Witch-burning is out of fashion in the West these days. Fortunately. But the religious intolerance that caused it is still with us, and it’s getting more strident. And in other parts of the world, religion is responsible for shameful acts of mutilation and murder on a daily basis. The Internet has given voice to some whose opinions, frankly, should never have a public platform, and ‘multiculturalism’ that shameful abrogation of the moral values of our secular society, makes it increasingly difficult for anyone to express legitimate criticism of some of the nasty ideas put forward by people of religion under the disguise of ‘faith’.
I am lucky to have been brought into a world where secularisation was ascendant. In every way, the light of science seemed to have the darkness of superstition in retreat. Even those Christians I knew, did not suggest that the Bible was literally true, or the exact transcription of the words of a supernatural deity. For them, religion was a cultural practice and spiritual guide, or so it appeared. In any case the free and educated society that my generation argued and worked so hard for, surely would, in the end, render the very idea of formal religion obsolete.
When I first heard that there was a resurgence of the Christian right-wing, and that this might threaten those freedoms, which is now, I suppose, over thirty years ago, I refused to believe it. Surely no-one could seriously attempt to challenge Evolution, or the age of the planet, any more than they could counter Pythagoras’ Theorem or contend that the Earth is flat, could they? How depressingly wrong I was.
For decades, despite all the evidence, I believed that religious intolerance and sectarian violence were the result of political and social conflicts, rather than matters of faith itself. I believed that an improvement of living and educational standards would see the development of democratic, secular and tolerant, but most of all peaceful societies which recognised that faith was private, and everyone had a right to believe whatever they liked, as long as they harmed no-one and upheld the right of everyone else to do the same.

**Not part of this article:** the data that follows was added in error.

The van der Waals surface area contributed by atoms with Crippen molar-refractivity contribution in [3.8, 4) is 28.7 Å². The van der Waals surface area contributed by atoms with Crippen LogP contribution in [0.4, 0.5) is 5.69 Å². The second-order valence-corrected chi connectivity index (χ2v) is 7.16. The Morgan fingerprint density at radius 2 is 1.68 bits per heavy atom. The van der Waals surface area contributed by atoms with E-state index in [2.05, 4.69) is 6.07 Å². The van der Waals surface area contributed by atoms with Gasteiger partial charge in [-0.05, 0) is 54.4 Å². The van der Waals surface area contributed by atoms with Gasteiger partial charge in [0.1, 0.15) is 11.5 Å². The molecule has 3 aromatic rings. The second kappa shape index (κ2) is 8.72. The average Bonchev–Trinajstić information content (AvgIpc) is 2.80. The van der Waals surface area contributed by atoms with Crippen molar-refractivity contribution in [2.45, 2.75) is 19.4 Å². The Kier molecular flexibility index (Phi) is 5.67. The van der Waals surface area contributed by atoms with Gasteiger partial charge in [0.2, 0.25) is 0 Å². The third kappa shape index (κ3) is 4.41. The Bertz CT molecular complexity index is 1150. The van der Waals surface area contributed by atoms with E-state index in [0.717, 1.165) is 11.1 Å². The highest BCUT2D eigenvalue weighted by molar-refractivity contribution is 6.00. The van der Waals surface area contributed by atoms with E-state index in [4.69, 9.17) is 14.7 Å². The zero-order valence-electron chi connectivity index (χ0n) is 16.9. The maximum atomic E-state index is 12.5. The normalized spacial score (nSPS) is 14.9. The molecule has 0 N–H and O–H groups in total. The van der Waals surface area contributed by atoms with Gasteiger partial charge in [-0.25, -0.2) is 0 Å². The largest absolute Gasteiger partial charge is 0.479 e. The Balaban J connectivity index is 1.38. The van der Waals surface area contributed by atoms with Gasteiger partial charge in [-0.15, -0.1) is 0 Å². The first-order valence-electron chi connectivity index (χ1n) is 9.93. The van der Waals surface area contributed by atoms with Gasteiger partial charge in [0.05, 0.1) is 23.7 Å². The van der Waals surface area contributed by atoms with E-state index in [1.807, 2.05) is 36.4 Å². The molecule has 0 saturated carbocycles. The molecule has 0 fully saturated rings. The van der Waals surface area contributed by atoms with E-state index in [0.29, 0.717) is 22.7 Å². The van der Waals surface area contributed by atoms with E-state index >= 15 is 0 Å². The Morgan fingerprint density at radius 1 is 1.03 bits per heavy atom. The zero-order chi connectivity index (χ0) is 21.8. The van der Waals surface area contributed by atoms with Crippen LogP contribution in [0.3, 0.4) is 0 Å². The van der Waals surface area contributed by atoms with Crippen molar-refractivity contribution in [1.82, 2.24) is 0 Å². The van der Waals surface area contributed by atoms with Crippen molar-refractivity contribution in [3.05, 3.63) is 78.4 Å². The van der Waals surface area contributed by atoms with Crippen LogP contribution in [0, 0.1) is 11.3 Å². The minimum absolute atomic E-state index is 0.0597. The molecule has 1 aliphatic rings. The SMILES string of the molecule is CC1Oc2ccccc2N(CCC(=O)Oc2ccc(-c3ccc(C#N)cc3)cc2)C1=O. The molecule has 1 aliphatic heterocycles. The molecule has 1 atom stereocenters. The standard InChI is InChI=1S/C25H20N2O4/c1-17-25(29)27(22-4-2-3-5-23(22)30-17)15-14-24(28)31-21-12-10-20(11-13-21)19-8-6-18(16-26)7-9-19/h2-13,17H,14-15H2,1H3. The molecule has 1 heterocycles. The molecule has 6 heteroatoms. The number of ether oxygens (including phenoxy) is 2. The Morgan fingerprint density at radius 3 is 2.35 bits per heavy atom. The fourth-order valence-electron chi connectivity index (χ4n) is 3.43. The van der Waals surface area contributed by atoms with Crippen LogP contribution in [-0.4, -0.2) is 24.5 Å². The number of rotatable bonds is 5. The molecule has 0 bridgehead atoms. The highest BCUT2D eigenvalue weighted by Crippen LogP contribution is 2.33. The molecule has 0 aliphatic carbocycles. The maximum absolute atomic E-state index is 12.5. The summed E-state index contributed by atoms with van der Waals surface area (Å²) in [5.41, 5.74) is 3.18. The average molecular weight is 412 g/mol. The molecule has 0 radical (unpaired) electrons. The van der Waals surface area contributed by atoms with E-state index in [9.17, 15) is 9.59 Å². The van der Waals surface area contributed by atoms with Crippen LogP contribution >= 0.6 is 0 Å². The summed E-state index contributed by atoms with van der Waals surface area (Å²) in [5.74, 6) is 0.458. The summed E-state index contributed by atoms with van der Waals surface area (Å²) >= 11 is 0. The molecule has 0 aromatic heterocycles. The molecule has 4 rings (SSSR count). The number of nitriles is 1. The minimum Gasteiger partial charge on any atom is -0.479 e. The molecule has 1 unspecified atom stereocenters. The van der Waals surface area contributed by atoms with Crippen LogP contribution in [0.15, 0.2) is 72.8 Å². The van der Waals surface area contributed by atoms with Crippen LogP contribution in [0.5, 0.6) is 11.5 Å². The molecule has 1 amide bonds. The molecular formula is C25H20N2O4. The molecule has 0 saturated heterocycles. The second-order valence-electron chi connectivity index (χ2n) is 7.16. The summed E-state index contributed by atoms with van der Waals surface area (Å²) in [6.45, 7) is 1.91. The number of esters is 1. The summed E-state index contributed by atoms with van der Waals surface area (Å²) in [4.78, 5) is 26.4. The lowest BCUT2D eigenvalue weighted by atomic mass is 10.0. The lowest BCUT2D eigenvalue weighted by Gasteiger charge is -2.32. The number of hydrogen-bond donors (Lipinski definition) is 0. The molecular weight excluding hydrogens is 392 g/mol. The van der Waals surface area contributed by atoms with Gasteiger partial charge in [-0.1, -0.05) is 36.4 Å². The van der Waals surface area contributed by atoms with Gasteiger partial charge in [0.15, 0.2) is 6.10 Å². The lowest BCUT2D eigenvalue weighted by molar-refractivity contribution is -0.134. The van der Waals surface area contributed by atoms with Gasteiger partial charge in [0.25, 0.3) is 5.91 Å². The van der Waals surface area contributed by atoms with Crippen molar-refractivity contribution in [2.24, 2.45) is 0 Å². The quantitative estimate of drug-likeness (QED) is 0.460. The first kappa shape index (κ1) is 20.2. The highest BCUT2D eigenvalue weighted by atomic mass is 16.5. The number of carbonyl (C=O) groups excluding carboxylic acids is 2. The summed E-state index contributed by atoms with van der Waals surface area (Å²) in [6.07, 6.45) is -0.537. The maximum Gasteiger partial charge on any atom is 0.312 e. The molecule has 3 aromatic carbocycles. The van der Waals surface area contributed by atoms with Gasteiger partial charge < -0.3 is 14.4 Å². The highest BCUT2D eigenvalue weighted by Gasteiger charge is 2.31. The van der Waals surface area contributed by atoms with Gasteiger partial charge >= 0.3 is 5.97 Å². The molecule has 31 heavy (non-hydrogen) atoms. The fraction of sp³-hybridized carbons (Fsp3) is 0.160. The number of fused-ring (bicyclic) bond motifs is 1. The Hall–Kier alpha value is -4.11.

I now invite you to read the following comments, harvested from Facebook and all written by self-professed Christians:
“i say kill them all (atheists) and let them see for themselves that there is God”
“Shoot them. Shoot to kill.” (again, the target was atheists.)
“To ALL ATHEIEST DIE AN GO TO HELL HAHA IF I COULD ID SHOOT ALL OF YOU IN THE HEAD WITH A 12GUAGE” (sic)
“I love Jesus, and the cross and if you dont, I hope someone rapes you!” This was from a woman–so much for the gentler sex; and to follow up, her next statement was:”atheists, I hope God kills them all.”
“They’re atheists so it won’t matter if you kill them.”
These are the same Christians whose right to their beliefs I have always spoken up for, whom I have never once discriminated against because of their religion; yet they would, simply, kill me, because I am an atheist and so ‘it won’t matter’. At last I begin to understand how a Jew must have felt in pre-war Germany, and I can no longer pretend that Christianity is just a nice thing that nice people do on Sundays because it makes them feel good.
Nor can I pretend that at its heart, Christianity does not contain the same malignant intolerance that we recognise within radical Islam. On one side these cults may fly before them the dove of peace, but that is just the side they like to make public, and underneath it, one would have to be blind not to realise that many Christians are as intolerant as the most rabid ayatollah of Islam.